Lee Miller Emile Morin
Time in space
|10d 19h 42min|
|Selection||1996 NASA Group|
|Thesis||Synthetic deoxyoligonucleotides and prophage (ø80) induction (1981)|
CAPT Morin has been awarded the following US Navy Badges: US Navy Astronaut Wings aboard STS-110 US Navy Flight Medical Office's Wings while at Naval Aerospace Medical Institute (NAMI) in Pensacola, Florida US Navy Diving Officer's Badge and US Navy Submarine Medical Officer's Badge while serving aboard the USS HENRY M. JACKSON (SSBN-730)
After graduating from the University of New Hampshire in 1974, Morin worked at the Massachusetts Institute of Technology in the laboratory now known as the Media Lab. Morin matriculated at NYU School of Medicine in 1974, received a Master of Science in Biochemistry in 1978, an M.D. in 1981, and a Ph.D. in Microbiology in 1982. He then completed two years of residency training in General Surgery at the Bronx Municipal Hospital Center and at Montefiore Medical Center in The Bronx, New York City.
In 1982, Morin received a Direct Commission in the U.S. Naval Reserve. In 1983, he entered active duty and attended the Naval Undersea Medical Institute in Groton, Connecticut. He was designated as an Undersea Medical Officer in 1983. He joined the crew of the submarine USS Henry M. Jackson at the Electric Boat Company Shipyards in Groton. He remained aboard as Medical Officer for both Blue and Gold crews until 1985 when the ship arrived at its home port in Bangor, Washington. During his tour aboard Henry M. Jackson, Morin qualified as a Diving Medical Officer, and also received his "Dolphins" as a qualified Submarine Medical Officer.
Morin then entered Flight Surgeon training at the Naval Aerospace Medical Institute (NAMI) in Pensacola, Florida. He received his "Wings of Gold" as a Naval Flight Surgeon in 1986, and remained on the staff at NAMI as Flight Surgeon/Diving Medal Officer until 1989. While at NAMI, he received his Masters of Public Health degree from the University of Alabama at Birmingham. He then left active duty and entered private practice in occupational medicine in Jacksonville, Florida. He remained in the Naval Reserve, and drilled with the United States Marine Corps' 3rd Force Reconnaissance Company in Mobile, Alabama.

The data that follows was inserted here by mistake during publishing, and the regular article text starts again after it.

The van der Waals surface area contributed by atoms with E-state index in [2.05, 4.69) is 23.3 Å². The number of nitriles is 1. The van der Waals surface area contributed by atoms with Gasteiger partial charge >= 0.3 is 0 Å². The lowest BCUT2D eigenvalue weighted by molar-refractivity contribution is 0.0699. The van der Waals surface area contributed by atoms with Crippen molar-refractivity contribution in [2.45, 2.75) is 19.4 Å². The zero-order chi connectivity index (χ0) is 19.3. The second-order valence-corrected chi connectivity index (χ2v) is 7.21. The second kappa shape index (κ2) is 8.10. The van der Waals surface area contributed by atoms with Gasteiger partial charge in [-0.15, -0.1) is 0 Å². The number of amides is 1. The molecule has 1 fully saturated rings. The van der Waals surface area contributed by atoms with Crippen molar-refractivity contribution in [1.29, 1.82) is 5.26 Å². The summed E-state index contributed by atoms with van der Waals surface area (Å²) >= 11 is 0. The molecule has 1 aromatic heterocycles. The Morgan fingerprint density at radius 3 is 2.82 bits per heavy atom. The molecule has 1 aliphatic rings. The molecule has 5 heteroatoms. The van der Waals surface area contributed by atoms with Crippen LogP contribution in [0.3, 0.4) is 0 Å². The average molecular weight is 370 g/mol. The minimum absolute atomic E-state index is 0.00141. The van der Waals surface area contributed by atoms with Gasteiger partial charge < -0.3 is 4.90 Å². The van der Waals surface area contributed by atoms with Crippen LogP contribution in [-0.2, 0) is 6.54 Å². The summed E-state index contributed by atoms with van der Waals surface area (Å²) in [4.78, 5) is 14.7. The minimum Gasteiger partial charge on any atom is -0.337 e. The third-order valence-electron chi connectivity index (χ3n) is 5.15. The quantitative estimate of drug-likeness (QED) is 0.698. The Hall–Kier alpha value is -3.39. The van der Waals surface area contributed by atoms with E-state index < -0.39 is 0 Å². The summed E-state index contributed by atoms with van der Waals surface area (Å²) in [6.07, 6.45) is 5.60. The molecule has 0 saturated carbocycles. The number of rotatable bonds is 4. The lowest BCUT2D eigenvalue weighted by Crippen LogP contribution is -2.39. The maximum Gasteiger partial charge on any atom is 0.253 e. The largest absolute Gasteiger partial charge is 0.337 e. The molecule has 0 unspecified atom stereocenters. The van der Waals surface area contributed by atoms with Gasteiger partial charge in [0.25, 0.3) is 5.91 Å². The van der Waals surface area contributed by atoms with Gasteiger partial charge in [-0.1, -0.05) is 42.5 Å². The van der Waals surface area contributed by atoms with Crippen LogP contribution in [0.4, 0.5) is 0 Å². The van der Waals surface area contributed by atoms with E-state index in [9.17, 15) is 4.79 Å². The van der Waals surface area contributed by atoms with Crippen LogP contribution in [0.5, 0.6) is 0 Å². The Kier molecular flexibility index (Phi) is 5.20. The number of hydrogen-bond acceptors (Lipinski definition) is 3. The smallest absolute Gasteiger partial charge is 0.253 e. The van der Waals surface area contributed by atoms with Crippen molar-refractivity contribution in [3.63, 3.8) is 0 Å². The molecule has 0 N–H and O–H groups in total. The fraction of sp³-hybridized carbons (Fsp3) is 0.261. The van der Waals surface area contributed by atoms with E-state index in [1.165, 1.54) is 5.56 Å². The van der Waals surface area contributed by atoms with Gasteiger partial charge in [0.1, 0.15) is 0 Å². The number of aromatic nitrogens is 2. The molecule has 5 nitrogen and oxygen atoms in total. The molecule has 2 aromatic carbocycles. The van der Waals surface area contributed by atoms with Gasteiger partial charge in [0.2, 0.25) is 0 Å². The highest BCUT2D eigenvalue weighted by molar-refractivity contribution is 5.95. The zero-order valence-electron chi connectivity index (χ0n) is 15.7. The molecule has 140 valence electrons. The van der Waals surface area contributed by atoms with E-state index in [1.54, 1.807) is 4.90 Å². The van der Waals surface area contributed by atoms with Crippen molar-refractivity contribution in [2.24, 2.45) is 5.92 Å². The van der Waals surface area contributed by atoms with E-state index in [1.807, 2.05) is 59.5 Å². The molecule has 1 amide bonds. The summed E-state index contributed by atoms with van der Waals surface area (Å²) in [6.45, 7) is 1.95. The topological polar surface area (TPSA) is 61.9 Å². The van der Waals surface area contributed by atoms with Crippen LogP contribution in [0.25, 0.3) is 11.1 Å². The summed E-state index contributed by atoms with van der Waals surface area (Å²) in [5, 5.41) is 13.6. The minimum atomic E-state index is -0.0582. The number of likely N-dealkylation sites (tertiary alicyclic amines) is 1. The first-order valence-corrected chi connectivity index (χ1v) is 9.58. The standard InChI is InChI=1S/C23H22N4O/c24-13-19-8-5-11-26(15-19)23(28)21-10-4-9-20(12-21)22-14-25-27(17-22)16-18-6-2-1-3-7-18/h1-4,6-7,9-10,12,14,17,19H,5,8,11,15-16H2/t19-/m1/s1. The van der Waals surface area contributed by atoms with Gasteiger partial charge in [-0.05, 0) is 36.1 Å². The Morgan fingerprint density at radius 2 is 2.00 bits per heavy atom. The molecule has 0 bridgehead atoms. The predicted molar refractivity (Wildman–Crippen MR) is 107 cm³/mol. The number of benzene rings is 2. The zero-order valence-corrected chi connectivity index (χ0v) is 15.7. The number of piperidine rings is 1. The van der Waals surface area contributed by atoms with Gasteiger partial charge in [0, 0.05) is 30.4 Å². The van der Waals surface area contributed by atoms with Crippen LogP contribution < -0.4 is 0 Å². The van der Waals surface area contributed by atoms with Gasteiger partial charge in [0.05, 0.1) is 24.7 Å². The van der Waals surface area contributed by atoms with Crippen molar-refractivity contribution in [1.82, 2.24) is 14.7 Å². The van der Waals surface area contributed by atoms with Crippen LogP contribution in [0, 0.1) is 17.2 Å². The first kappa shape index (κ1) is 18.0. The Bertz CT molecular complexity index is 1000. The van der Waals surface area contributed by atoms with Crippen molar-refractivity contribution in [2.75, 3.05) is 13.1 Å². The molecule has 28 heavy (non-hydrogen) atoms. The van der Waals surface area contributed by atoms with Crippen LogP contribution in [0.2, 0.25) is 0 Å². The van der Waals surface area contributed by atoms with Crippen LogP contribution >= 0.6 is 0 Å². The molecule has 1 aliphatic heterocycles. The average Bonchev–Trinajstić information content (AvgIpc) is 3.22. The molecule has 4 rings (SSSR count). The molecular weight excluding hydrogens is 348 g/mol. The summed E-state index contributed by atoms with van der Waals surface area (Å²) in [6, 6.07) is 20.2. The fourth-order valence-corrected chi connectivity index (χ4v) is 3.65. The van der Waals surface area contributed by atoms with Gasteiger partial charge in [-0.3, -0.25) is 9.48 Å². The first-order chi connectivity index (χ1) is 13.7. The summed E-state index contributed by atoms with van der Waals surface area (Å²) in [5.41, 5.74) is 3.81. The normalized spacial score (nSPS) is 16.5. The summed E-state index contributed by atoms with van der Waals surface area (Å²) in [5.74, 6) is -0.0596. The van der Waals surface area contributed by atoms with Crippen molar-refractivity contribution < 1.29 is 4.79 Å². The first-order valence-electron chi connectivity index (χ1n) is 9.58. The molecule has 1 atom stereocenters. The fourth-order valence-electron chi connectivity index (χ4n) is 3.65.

In August 1990, he was recalled to active duty during Operation Desert Shield, when he was assigned to Branch Clinic, Naval Air Station Pensacola as a Flight Surgeon. Morin volunteered to reenter active duty, and was assigned to Administrative Support Unit, Bahrain, as Diving Medical Officer/Flight Surgeon during Operation Desert Storm and during the post-war build-down period.
In 1992, Morin rejoined the staff at NAMI, initially as Special Projects Officer. He was named the Director of Warfare Specialty Programs when NAMI became Naval Aerospace and Operational Medical Institute (NAOMI). In 1995, Morin entered the Residency in Aerospace Medicine at the Naval Aerospace and Operational Medical Institute. He completed the residency in 1996.
Selected as an astronaut candidate by NASA in April 1996, Morin reported to the Johnson Space Center in August 1996. Having completed two years of training and evaluation, he is qualified for flight assignment as a mission specialist. Initially assigned technical duties in the Astronaut Office Computer Support Branch, followed by the Astronaut Office Advanced Vehicles Branch. He served a one-year tour with the U.S. State Department, where he was Deputy Assistant Secretary for Health, Space, and Science. He is currently assigned to the Exploration Branch of the Astronaut Office. He is leading the rapid prototyping of the cockpit for the new Orion spacecraft, and is deputy lead of the Orion Cockpit Working Group. Morin served on the EVA crew of STS-110 (2002) and has logged over 259 hours in space, including over 14 EVA hours. 
As of December 2016, Morin was assigned to the Exploration Branch, where he works on the Orion Multipurpose Crew Vehicle.
AS of 2021, Morin is a management astronaut which mean he is no longer eligible for flight assignment.
STS-110 Atlantis (April 8–19, 2002) was the 13th Space Shuttle mission to visit the International Space Station. Mission milestones included: the delivery and installation of the SO (S-Zero) Truss; the first time the station's robotic arm was used to maneuver spacewalkers around the station; and the first time that all of a shuttle crew's spacewalks were based from the station's Quest Airlock. Morin performed 2 EVAs totaling 14 hours and 9 minutes. The crew prepared the station for future spacewalks and spent a week in joint operations with the station's Expedition 4 crew. Mission duration was 10 days, 19 hours and 42 minutes.